The La Bañeza races began in 1954 as demonstrations, and from then on they have transformed this proud, rural town into the center of the universe for Spanish bike racers. Not for nothing did Angel Nieto, Spain’s greatest world champion say: “You can’t call yourself a real champion until you have won at La Bañeza.”
The races take place each August during the feast of the Annunciation of the Virgin Mary. Most Spanish towns throw a bit of a party to celebrate this important Catholic festival, but the good citizens of La Bañeza go the whole hog with a week of fun which includes bands, a medieval market – and the Gran Premio de La Bañeza.
To run the races demands an incredible degree of tolerance from the local population because not only does the circuit take up a large lump of the town, but the paddock literally locks in the local population. Imagine parking up your race transporter outside someone’s house in downtown USA for two days and then have them be delighted with the inconvenience. Somehow, I think not.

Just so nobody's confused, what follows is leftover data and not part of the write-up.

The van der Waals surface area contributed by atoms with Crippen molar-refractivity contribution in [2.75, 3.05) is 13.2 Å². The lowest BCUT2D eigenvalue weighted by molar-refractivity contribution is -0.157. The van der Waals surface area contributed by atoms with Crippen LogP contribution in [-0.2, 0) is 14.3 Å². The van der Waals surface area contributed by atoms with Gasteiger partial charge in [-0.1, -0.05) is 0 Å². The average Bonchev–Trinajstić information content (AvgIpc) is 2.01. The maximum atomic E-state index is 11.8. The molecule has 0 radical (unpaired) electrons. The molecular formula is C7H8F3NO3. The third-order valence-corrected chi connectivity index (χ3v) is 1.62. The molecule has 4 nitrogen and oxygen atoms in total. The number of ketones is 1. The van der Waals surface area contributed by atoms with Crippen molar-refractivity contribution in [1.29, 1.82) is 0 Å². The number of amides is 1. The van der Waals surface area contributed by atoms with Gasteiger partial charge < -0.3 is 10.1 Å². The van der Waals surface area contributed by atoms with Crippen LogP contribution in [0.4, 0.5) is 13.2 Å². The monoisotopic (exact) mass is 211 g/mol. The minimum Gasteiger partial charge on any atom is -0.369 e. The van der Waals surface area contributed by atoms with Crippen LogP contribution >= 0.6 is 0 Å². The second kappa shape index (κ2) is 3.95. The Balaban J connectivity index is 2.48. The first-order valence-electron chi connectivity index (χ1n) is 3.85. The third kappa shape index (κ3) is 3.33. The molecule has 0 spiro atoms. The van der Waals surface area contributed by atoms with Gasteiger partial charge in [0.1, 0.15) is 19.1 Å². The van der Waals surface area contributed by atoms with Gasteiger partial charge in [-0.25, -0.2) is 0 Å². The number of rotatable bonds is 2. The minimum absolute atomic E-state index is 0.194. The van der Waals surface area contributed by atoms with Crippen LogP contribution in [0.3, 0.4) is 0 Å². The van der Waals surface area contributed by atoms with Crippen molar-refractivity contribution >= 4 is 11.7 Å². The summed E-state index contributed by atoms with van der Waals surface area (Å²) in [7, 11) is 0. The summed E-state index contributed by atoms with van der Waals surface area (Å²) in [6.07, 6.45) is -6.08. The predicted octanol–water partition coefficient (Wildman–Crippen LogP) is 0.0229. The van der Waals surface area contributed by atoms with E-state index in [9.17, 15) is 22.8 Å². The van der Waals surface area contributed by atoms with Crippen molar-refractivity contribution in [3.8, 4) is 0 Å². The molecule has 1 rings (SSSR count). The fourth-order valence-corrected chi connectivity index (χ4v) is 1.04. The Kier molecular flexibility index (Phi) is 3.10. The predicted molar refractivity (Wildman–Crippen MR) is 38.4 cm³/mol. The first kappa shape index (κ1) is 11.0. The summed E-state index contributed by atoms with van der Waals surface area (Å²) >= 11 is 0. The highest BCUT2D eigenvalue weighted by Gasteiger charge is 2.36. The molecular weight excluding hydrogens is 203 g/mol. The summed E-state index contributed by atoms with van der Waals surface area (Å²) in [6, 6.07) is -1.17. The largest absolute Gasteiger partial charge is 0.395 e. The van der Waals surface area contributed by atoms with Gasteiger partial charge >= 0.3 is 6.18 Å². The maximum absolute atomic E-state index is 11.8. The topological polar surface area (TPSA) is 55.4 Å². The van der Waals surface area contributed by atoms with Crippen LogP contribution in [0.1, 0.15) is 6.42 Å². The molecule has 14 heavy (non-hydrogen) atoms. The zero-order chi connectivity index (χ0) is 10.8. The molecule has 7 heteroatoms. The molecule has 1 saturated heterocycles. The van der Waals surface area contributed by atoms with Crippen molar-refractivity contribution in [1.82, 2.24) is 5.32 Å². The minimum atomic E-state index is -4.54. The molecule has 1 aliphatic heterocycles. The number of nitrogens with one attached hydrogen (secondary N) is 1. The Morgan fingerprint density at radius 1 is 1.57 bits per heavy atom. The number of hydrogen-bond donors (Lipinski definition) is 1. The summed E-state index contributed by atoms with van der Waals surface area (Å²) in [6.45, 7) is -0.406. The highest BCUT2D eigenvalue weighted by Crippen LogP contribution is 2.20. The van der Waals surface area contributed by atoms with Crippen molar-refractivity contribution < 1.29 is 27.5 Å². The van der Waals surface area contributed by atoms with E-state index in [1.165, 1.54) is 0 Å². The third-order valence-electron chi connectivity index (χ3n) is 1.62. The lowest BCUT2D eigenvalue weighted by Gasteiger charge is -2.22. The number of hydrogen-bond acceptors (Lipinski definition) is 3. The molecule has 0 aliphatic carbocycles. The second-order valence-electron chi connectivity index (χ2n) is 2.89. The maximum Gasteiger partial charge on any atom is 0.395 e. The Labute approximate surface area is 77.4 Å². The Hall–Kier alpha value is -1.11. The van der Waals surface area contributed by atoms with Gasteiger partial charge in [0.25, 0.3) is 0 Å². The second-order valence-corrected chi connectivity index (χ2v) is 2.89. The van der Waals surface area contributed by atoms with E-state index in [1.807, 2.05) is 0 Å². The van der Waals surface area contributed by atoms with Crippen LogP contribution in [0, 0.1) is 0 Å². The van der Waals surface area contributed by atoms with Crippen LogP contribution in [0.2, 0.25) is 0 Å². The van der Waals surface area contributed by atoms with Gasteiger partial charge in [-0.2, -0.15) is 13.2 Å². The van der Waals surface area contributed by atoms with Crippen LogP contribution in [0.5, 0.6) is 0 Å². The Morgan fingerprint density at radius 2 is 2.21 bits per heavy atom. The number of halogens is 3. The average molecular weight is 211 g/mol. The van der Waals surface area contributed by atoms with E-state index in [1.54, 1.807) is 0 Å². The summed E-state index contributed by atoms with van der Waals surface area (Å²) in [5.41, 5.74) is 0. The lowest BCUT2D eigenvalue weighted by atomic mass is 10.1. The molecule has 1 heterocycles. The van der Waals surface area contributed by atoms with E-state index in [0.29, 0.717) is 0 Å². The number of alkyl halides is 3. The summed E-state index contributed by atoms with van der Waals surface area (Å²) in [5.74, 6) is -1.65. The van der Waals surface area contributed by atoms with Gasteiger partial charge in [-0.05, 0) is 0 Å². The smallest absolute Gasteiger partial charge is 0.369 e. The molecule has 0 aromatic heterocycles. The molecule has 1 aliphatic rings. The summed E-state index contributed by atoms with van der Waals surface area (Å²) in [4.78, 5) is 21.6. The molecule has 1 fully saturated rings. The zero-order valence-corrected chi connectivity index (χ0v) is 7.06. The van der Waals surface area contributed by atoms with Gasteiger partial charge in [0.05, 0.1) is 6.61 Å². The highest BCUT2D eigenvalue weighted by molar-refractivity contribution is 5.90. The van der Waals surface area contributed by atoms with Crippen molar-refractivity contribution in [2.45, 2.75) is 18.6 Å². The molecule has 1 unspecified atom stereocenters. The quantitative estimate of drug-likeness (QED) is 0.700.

But tolerance of bike racing does not do justice to the attitude of the good folk of La Bañeza. One year, the town’s incumbent mayor tried to cancel the races and was faced with a lynch mob outside the town hall. He wasn’t re-elected and all other mayors since have taken the gypsies’ warning and backed the event to the hilt.
There are two reasons for this fanatical support of the races. First, and overwhelmingly so, is civic pride. La Bañeza is a long way from everywhere and although a pretty little town, without the races it would be just another rural town out in the country – and there are a lot of these in Spain. Unquestionably, the races are La Bañeza. On our first night in Spain, we stayed at a hotel in Santander – 220 miles away from La Bañeza – and the staff knew all about the races, even though they had never been to watch and weren’t motorcyclists.
Melling was able to land a spot in the otherwise all-Spanish race courtesy of the man in the middle, Pepin San Millan, his best mate in Southern Europe who is also the Spanish Classic Champion.
The second reason is economics. La Bañeza exists to provide services to the local farming community and there’s no doubt that 30,000 spectators flocking into the town to watch the races is a tremendous boost for the local economy.